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Ukrainian Mobilization Law and the Polish Issue: Experts Reassure Stability of Our Labor Market

ECONOMYUkrainian Mobilization Law and the Polish Issue: Experts Reassure Stability of Our Labor Market

According to economists, the recently introduced mobilization law in Ukraine will not significantly impact the labor market in our country. Although some Ukrainians may leave Poland, it won’t be a substantial outflow. If mass departures were to occur, the solution would be to seek workers from other countries. However, this process should be conducted in cooperation between the state and employers to minimize potential abuses. Furthermore, experts address the projected increase in labor costs following the departure of Ukrainians, reassuring employers that even if Ukrainians were to leave en masse— which seems unlikely— we would still manage.

Labor Market Mobilization

Ukrainian citizens have until July 17 to update their data, including those registered for military service, such as men aged 18-60. If those abroad do not complete the formalities, they will have limited access to consular services. This is according to the Ukrainian mobilization law, which has been in effect since May 18, 2024. There are public opinions that these effects will be felt by employers in Poland. According to Prof. Stanisław Gomułka, chief economist of BCC and former Deputy Minister of Finance, these regulations will not significantly worsen the labor market situation. Currently, there are many women from Ukraine in our country, who practically do not serve in the army. Some men may leave, but a significant outflow is not expected.

“This is reminiscent of the discussions right after Russia’s invasion of Ukraine and the large wave of Ukrainian war refugees seeking shelter in our country. Back then, the media were full of alarmist opinions that the influx of Ukrainians into the Polish labor market would lead to a lack of jobs for Poles and would also drive wages down. This scenario did not come true; in fact, the opposite happened. Employment increased, and job offers grew. Nominal wages also increased. Although high inflation temporarily had a negative impact on their real level, the high wage dynamics still persist, currently affecting both nominal and real wages,” comments Prof. Elżbieta Mączyńska, honorary president of the Polish Economic Society.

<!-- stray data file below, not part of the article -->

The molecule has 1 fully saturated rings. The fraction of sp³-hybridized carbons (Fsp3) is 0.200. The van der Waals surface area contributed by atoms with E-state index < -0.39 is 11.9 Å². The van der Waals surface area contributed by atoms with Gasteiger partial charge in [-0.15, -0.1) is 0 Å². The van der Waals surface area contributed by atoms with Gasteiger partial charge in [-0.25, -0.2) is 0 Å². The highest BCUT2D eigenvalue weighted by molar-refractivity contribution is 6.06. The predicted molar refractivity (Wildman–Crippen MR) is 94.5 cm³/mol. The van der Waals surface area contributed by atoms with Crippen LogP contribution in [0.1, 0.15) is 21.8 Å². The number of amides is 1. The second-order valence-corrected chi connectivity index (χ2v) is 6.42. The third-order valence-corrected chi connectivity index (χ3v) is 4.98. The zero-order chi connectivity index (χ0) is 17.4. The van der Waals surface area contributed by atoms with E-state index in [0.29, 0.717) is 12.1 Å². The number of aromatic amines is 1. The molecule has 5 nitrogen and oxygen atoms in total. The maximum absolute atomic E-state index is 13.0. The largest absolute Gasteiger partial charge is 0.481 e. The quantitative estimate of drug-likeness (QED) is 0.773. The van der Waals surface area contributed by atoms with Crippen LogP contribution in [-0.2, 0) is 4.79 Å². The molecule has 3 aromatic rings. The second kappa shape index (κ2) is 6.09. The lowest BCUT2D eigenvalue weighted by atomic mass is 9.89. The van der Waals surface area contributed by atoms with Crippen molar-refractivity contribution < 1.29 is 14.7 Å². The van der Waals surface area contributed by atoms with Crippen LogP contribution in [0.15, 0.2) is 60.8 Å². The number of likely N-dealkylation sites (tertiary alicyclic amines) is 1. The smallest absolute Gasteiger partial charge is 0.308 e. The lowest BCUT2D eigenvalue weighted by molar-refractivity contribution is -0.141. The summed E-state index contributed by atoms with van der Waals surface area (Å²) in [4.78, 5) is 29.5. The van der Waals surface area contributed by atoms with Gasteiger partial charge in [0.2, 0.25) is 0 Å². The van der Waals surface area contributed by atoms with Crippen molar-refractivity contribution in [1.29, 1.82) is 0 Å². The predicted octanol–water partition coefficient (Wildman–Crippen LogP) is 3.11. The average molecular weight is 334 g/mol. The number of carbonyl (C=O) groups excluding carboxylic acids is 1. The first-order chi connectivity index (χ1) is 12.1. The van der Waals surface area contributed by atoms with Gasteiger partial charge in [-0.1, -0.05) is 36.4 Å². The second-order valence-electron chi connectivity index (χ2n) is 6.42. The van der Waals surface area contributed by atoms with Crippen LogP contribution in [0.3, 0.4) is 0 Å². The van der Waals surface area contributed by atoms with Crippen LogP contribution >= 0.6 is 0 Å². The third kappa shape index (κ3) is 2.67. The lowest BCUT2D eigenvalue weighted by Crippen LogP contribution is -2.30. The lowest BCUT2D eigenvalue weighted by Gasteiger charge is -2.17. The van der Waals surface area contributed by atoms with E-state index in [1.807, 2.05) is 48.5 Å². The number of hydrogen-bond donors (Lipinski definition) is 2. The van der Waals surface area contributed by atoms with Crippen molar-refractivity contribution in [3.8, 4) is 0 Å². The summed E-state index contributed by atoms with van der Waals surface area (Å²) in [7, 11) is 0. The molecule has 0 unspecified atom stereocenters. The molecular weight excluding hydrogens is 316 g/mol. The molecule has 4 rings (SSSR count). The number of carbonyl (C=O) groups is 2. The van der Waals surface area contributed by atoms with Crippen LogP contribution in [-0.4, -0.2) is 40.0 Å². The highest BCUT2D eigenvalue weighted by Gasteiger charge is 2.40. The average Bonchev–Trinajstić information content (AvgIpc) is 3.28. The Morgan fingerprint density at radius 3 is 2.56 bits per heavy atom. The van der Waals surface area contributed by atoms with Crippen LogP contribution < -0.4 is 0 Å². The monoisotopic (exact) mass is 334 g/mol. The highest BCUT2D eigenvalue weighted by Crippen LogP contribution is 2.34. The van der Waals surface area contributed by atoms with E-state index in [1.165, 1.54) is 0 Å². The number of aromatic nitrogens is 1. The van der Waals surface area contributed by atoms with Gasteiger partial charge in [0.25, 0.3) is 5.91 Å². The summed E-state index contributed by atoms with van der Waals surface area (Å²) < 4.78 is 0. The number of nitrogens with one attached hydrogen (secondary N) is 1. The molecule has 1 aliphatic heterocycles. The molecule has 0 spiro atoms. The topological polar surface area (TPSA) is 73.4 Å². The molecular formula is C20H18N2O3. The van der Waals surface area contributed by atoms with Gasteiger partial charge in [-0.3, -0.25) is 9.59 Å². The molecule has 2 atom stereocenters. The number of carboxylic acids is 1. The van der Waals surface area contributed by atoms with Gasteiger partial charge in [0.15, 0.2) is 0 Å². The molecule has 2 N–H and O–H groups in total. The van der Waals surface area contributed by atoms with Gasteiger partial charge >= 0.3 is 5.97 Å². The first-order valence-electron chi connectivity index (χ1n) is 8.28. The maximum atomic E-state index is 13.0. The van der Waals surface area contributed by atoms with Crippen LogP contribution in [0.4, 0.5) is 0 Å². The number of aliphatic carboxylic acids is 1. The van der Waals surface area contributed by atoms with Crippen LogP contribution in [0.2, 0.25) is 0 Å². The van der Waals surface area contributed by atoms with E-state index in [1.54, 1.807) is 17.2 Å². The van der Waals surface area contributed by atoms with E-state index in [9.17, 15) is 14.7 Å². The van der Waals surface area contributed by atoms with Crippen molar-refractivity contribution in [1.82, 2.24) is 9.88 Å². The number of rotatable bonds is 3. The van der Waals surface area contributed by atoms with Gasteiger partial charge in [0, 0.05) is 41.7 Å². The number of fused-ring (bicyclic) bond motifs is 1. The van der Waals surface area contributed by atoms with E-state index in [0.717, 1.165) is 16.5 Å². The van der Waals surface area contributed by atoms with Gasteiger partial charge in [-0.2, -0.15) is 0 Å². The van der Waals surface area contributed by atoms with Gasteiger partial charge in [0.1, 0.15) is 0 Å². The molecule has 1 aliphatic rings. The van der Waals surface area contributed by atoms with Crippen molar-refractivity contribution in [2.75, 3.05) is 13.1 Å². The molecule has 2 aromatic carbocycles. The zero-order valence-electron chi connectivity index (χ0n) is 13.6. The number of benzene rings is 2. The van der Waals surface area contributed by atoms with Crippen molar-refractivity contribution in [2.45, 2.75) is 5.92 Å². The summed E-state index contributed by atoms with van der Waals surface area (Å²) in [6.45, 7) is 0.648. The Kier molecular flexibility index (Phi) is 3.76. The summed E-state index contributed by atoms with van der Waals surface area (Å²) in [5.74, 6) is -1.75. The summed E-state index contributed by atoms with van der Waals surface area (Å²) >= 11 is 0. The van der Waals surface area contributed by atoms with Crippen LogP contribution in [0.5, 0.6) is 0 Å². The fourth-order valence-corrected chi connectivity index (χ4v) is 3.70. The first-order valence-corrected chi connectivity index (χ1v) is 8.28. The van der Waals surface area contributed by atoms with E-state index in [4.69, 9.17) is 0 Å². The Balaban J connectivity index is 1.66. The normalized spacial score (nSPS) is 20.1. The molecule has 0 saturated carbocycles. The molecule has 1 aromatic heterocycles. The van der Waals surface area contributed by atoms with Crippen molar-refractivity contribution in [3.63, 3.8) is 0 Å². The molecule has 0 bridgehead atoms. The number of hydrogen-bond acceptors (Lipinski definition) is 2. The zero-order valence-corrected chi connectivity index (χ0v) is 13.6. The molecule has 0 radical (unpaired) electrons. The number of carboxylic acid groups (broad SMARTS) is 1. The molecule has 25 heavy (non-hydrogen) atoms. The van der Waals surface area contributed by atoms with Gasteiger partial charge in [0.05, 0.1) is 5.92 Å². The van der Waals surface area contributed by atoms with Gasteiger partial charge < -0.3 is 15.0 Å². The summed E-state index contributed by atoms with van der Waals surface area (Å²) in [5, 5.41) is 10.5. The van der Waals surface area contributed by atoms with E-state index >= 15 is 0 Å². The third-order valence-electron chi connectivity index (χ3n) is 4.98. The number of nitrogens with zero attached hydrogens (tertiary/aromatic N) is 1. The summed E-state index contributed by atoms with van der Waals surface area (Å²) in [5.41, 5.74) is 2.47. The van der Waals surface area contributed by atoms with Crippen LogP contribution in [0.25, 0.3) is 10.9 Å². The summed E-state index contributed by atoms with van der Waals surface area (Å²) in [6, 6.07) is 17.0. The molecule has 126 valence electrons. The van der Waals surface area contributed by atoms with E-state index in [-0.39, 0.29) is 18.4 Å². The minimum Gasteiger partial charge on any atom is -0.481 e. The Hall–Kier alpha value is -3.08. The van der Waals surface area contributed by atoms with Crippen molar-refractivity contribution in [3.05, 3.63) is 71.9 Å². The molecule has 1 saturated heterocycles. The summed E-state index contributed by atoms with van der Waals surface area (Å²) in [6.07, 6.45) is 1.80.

Prof. Witold Modzelewski, former Deputy Minister of Finance, emphasizes that Ukrainians fled to Poland not only from the war but also from poverty and their oppressive state. They decide where they want to stay. These are their choices, and we—as a country—should not judge this at all. It would be best to maintain neutrality in this regard. Moreover, any statements about Poland deporting them are very poorly received. The expert advises maintaining the right to hospitality.

“I do not think our authorities will conduct any so-called ‘hunt for Ukrainians.’ We are more aware that more of them might leave Poland. But entrepreneurs do not have much reason to fear. Of course, I am not discussing whether such a law is necessary from the point of view of the war or not. We are focusing only on issues related to our economy,” analyzes Prof. Witold Orłowski, chief economic advisor at PwC.

Seeking Replacements

There is also the question of whether Ukrainians leaving Poland en masse could be quickly and efficiently replaced by other nationalities. According to Prof. Modzelewski, there is no chance of such a replacement. Once, there was consideration of Belarusians because they also had the desire. However, the situation has changed, and we have created new barriers. According to the former Deputy Minister of Finance, the interest of Poland should guide us in this matter. This is now the most important thing for us.